How IRobot Took the Plunge into Underwater Vehicles
Every company chairman likes to grow her business—and one common way to do that is by finding new revenue streams. It’s just that for most companies, that stream doesn’t turn out to be the ocean.
IRobot isn’t most companies. On Monday, the Bedford, MA-based maker of land-based military and consumer robotics dived deeper into the field of UUVs—unmanned underwater vehicles—by announcing its $10 million acquisition of North Carolina company Nekton Research, which makes a prototype UUV called the Ranger. It was iRobot’s second foray into underwater vehicles this year, coming on the heels of January’s announcement that the firm had signed an exclusive licensing deal with the University of Washington to develop and produce its Seaglider craft.
There are vast differences in these two UUVs. The Seaglider is propeller-less and motor-less, built to cruise around the ocean for months on end in various sensing and measurement roles. Nekton’s Ranger, by contrast, has a propeller and is meant for very short-range missions that include reconnaissance, port security, and mine clearing. But together they form two prongs of a carefully thought out growth strategy that goes way back—and that iRobot is only now beginning to reveal in any detail. I caught up with chairman Helen Greiner to get the low-down, if you will, including the story of how iRobot took the plunge into what she calls its “next frontier”: underwater vehicles.
“We first started thinking underwater probably around two years ago,” Greiner told me. The impetus was an examination of what areas of robotics could iRobot tap to expand its business. One of the hallmarks of robotics, Greiner says, is that it offers a wide variety of directions and opportunities—ground-based vehicles, unmanned aerial vehicles (UAVs), industrial, consumer, military robots, and of course underwater vehicles (called UUVs or AUVs, for autonomous underwater vehicles—although in our conversation Greiner stuck to the term UUV). This diversity, she says, “is one of the wonderful things about the field. But we really looked at what is the next big opportunity to build the most on what iRobot does well.”
That desire to use existing expertise led them first to the military side of the house. IRobot’s military business, built around the Packbot, was going “gangbusters,” in Greiner’s words. The UAV market, though, was already pretty mature—and didn’t seem to offer a whole lot of ripe-for-the-plucking opportunity. “They got off to a start maybe 20 years ago,” Greiner says, which means that UAVs even pre-dated the ground vehicles iRobot creates. “It took them maybe 20 years to get to [a market size of] $500 million.”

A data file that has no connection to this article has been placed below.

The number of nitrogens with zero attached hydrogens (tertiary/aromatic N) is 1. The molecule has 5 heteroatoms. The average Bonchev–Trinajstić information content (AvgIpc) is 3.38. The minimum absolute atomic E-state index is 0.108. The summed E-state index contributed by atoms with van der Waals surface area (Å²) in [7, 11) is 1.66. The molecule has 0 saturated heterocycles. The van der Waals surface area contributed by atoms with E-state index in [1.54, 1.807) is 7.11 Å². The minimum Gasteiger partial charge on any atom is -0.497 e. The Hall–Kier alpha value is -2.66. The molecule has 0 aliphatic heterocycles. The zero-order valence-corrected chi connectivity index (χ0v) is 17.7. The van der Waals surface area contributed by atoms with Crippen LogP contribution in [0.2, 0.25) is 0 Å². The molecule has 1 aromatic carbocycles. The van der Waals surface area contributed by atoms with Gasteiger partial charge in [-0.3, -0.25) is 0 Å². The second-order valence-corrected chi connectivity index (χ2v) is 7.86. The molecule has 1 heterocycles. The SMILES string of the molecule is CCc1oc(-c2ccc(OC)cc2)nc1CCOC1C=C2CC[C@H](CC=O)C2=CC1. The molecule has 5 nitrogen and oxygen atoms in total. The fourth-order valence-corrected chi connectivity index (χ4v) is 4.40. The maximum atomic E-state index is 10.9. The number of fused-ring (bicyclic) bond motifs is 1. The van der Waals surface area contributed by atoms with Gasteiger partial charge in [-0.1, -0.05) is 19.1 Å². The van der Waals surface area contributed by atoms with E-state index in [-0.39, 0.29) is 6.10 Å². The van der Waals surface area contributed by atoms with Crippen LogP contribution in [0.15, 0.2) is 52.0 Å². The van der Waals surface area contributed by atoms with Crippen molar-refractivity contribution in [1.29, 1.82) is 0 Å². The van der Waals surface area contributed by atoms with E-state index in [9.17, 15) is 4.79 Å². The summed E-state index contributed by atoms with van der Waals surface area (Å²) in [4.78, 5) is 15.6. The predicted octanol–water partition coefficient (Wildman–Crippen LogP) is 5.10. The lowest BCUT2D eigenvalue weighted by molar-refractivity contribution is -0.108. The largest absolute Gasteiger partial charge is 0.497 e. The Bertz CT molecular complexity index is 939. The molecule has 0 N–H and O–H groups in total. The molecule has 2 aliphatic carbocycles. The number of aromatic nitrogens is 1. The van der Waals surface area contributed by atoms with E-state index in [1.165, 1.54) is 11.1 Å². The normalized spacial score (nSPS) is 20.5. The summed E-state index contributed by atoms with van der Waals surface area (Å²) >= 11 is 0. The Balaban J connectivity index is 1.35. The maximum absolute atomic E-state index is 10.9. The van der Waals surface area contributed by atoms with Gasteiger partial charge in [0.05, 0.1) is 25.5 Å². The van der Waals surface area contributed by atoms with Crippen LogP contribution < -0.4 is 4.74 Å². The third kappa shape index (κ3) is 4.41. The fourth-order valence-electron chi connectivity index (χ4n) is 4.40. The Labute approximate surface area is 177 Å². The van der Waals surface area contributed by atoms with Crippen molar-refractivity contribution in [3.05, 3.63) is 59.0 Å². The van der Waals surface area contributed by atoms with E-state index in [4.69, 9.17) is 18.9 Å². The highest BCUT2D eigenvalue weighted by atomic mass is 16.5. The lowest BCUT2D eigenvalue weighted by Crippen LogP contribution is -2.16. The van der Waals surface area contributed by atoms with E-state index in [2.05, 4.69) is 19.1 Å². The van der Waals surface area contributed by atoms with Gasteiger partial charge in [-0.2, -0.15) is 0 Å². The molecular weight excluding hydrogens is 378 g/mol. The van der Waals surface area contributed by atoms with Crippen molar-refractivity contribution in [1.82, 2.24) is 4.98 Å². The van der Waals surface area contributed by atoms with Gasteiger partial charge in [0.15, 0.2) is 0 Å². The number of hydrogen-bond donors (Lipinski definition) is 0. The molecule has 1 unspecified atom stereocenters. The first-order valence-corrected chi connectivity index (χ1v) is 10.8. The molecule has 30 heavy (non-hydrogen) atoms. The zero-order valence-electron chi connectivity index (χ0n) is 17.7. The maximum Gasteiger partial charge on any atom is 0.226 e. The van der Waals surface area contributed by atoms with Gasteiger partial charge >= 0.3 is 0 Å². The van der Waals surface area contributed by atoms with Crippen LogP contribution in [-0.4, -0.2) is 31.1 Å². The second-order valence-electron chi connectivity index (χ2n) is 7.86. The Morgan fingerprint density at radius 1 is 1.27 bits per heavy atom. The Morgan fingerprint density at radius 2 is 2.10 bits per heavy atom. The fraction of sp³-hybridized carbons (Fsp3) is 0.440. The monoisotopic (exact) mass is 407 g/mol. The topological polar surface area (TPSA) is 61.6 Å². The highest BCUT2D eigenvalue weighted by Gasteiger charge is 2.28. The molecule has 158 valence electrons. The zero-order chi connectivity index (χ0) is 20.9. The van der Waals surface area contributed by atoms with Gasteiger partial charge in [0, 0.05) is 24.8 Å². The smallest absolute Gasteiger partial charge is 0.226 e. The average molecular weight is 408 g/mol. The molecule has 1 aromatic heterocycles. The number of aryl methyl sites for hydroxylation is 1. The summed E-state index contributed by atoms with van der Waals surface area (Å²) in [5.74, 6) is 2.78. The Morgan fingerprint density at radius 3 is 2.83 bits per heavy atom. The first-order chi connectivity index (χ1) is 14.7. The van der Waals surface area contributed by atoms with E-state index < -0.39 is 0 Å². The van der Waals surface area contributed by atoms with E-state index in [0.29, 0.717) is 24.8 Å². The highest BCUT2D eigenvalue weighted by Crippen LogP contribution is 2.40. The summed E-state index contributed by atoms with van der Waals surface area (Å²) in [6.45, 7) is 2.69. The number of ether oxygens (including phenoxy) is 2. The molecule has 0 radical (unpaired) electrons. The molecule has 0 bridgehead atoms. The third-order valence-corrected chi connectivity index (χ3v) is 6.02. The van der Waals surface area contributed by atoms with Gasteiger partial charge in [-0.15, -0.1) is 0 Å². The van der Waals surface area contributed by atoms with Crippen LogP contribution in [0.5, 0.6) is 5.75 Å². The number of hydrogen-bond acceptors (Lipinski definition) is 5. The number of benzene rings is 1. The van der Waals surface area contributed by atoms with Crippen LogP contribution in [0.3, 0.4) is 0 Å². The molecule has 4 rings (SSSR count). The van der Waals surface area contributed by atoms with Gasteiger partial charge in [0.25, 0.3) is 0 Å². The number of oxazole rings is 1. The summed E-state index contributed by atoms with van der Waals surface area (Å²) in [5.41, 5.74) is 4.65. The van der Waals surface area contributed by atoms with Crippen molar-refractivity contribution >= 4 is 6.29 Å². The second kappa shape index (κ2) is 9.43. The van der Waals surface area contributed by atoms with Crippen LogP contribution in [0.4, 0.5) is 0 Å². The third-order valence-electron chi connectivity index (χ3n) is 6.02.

Underwater vehicles, though, were still in their relative infancy, offering a better chance to get in on the ground (maybe ocean is a better term here) floor. “And,” Greiner says, “we see the kind of applications that UUVs are useful [for] exactly along the lines of our military division’s strategy.” By that, Greiner is referring to iRobot’s tagline of building robots for “dull, dirty and dangerous missions…” For the Army, the PackBots do such work as reconnaissance of unknown or dangerous territory and hunting for improvised explosive devices. The Navy, of course, is looking for similar help in the sea.
IRobot strategists read all the publicly available studies of UUVs, including the master plans the Navy puts out about robotic systems of the future, which include ideas about undersea recon, mine clearing, hydrographic survey, exploration and mapping, infrastructure inspection, port security, and more. IRobot also engaged in a more private study of the field (Greiner didn’t go into much detail about that). And it studied developments in the underwater robotics market, including the announcement last December that Hydroid, the Pocasset, MA-based maker of robot subs, was to be acquired for some $80 million by Kongsberg Maritime of Norway. (The deal was completed this summer—and in April, before it was done, came word that the Naval Oceanographic Office, the wing of the Defense Department responsible for charting the ocean bottom, had signed a five-year support contract with Hydroid.)
IRobot could have developed its own underwater vehicles. But, Greiner says, “we believe it would reduce our in-house product development timeline probably by 18 to 24 months to do…acquisitions.” In addition to the time and money commitment involved in ramping up a new field totally in-house came the risk of losing the company’s … Next Page »
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